Asian markets mixed after Wall Street has worst day since 1987
Philippine market shutdown raises prospect that other exchanges may follow
NEW YORK Asian bourses were mixed yesterday after Wall Street stocks had their worst day since 1987 on Monday.
The Dow Jones Industrial Average plunged 12.9 per cent, or nearly 3,000 points, at 20,188.52.
The broad-based S&P 500 dove 12 per cent to 2,386.13, while the tech-rich Nasdaq Composite Index shed 12.3 per cent to 6,904.59.
The losses were the most substantial since worries over a coronavirus-induced recession became the market's preoccupation over the last three weeks.
President Donald Trump, for the first time, said the US economy "may be" heading into a recession, acknowledging an outcome that an increasing number of economists are expecting.
"The market will take care of itself," Mr Trump told reporters at a briefing. "The market will be very strong as soon as we get rid of the virus."
Asian markets fluctuated yesterday after the loss, with Singapore shares falling 1.7 per cent to close at the lowest in at least 101/2 years.
The Philippine Stock Exchange closed indefinitely yesterday while currency and bond trading was suspended, the first shutdown of markets worldwide in response to the coronavirus, with authorities citing risks to the safety of traders.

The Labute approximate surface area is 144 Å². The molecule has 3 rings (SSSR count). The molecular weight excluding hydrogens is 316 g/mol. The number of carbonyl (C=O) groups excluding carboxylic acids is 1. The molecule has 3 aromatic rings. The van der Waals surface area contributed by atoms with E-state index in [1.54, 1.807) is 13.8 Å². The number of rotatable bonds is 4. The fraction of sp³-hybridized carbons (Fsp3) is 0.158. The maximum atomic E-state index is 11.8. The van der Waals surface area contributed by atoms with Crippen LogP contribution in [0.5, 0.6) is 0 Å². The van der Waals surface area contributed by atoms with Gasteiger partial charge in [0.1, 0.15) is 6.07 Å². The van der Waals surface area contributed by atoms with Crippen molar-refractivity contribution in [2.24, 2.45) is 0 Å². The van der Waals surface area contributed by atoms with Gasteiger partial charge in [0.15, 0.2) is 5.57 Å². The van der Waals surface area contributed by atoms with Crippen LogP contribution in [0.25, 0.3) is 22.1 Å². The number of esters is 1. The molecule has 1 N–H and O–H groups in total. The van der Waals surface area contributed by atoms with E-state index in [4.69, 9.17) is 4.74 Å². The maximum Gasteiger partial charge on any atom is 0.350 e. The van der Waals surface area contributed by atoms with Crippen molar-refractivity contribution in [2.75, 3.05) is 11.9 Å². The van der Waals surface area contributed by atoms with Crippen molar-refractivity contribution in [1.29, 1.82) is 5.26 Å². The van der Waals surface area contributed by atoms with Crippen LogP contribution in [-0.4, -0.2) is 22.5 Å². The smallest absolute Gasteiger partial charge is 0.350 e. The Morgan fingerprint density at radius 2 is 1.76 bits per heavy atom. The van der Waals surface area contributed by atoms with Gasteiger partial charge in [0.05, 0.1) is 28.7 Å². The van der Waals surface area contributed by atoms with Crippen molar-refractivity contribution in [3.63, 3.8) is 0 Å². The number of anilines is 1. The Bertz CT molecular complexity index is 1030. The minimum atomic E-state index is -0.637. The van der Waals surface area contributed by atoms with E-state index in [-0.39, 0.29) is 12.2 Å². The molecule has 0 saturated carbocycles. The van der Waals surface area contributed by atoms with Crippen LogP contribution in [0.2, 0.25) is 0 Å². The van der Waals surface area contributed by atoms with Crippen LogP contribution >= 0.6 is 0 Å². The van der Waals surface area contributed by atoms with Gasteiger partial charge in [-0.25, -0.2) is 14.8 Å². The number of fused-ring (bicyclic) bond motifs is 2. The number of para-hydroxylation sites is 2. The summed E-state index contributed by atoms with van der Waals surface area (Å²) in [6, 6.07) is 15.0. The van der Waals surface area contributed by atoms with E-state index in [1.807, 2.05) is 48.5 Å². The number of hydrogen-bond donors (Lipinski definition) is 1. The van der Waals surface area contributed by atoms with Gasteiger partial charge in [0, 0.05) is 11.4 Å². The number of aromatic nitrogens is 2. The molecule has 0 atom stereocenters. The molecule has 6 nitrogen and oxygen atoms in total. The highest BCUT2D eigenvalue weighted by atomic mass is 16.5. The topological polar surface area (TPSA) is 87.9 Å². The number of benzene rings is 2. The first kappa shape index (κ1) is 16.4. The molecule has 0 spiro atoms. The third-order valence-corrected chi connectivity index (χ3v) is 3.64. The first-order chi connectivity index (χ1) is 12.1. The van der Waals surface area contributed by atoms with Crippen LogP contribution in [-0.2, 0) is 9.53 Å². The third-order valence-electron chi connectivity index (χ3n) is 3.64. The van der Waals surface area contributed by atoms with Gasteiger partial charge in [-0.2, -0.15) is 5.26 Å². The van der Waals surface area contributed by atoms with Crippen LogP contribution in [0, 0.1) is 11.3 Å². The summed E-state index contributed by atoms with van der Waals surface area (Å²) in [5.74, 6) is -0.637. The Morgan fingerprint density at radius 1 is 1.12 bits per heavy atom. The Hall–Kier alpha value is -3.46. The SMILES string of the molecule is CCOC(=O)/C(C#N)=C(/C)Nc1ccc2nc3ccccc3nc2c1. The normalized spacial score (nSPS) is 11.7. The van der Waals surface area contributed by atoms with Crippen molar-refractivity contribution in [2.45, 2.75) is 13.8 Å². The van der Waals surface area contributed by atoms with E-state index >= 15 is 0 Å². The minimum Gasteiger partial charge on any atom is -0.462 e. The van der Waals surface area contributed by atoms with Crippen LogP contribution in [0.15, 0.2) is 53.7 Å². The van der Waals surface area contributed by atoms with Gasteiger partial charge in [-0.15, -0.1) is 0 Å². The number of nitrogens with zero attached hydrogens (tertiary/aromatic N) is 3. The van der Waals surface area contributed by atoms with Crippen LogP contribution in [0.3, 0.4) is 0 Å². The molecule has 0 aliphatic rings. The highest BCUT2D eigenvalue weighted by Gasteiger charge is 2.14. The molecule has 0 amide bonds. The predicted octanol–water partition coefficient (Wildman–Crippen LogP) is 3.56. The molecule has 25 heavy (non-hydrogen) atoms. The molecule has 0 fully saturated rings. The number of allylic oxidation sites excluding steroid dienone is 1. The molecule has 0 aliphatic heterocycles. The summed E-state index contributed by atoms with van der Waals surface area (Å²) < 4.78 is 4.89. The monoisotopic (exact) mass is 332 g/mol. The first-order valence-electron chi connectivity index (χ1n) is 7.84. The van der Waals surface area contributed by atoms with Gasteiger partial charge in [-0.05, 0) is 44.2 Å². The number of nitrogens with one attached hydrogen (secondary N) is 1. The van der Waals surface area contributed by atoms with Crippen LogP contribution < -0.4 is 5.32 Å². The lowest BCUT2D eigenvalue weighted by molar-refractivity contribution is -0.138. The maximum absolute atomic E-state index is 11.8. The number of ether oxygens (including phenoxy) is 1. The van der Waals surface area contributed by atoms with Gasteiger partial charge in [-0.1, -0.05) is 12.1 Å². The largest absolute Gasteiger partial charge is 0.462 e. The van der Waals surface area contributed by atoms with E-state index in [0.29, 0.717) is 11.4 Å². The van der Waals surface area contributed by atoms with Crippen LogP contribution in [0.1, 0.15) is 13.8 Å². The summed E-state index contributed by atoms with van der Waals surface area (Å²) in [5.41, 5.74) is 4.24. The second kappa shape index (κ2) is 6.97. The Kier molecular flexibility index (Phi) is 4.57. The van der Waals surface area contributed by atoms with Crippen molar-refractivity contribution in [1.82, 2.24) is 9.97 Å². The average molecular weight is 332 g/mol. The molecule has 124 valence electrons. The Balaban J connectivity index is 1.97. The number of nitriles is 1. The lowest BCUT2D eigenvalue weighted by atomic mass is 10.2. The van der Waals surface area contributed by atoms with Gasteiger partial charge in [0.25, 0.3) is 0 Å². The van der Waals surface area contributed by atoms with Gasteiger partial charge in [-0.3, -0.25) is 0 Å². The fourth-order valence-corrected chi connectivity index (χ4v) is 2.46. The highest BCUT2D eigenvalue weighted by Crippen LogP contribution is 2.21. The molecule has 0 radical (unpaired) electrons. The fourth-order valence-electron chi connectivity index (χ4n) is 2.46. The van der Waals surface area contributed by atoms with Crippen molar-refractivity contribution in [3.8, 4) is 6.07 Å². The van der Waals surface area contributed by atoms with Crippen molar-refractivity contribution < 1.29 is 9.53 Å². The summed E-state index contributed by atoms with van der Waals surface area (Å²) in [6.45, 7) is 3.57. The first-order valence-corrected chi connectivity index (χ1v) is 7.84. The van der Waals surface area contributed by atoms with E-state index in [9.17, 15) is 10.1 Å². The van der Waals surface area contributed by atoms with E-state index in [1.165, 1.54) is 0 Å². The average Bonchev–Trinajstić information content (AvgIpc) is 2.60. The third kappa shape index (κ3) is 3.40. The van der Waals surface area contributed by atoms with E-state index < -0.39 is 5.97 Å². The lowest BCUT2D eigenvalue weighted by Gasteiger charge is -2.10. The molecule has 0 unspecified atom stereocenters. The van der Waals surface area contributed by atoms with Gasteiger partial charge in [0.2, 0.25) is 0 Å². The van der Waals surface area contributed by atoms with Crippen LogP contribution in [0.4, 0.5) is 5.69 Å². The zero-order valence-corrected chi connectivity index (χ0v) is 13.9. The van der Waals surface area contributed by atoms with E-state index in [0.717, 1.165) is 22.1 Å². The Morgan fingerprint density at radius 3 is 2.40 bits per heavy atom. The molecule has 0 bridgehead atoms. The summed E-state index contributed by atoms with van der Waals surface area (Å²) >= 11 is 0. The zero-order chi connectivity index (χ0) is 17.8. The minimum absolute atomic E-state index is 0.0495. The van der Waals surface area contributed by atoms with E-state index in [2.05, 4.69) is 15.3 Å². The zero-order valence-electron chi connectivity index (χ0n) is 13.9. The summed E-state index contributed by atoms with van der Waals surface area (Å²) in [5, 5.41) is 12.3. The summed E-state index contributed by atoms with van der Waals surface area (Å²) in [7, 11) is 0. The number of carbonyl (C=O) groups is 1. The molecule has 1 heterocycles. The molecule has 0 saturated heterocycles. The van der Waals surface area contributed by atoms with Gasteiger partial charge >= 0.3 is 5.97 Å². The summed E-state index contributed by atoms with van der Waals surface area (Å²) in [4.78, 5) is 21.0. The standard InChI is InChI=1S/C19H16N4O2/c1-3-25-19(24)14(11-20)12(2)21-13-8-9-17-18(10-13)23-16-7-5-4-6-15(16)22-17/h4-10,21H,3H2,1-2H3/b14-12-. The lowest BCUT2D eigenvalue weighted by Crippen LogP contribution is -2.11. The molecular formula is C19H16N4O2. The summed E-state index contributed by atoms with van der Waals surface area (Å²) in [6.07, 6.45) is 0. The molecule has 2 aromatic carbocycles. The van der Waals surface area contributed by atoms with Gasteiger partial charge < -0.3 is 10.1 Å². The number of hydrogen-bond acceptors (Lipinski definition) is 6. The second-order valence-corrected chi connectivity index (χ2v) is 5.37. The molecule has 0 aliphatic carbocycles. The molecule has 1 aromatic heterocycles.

The move comes after some bourses around the world closed trading floors or paused trade after big falls in market value.
And while the Philippine shutdown was prompted by health reasons amid a broad nationwide lockdown, it raises the prospect other exchanges may follow.
"Given the unprecedented speed of the slump in equity prices, it has been suggested that stock exchanges might be closed soon if things don't turn around," research house Capital Economics said in a note yesterday.
In other markets, Sydney rose 5.8 per cent, a day after crashing 9.7 per cent in its worst day on record.
But after an early advance, the rest of Asia swung in and out of positive territory through the day.
Tokyo ended up 0.1 per cent after a roller-coaster session, Hong Kong edged 0.1 per cent higher in the afternoon and Mumbai added 1.6 per cent, while Bangkok was slightly higher.
But Shanghai slipped 0.4 per cent, while Jakarta sank more than four per cent. Seoul and Taipei were down as well.
"Drastic measures by the Federal Reserve and other central banks have failed to appease markets, with investors still running towards the exit door of risk assets as governments step up their radical measures to contain the Covid-19 outbreak," said National Australia Bank's Rodrigo Catril.
"The message from markets is that as much as monetary stimulus is welcome, lowering the price of borrowing and increasing liquidity are not enough," said Mr Catril. - AFP, REUTERS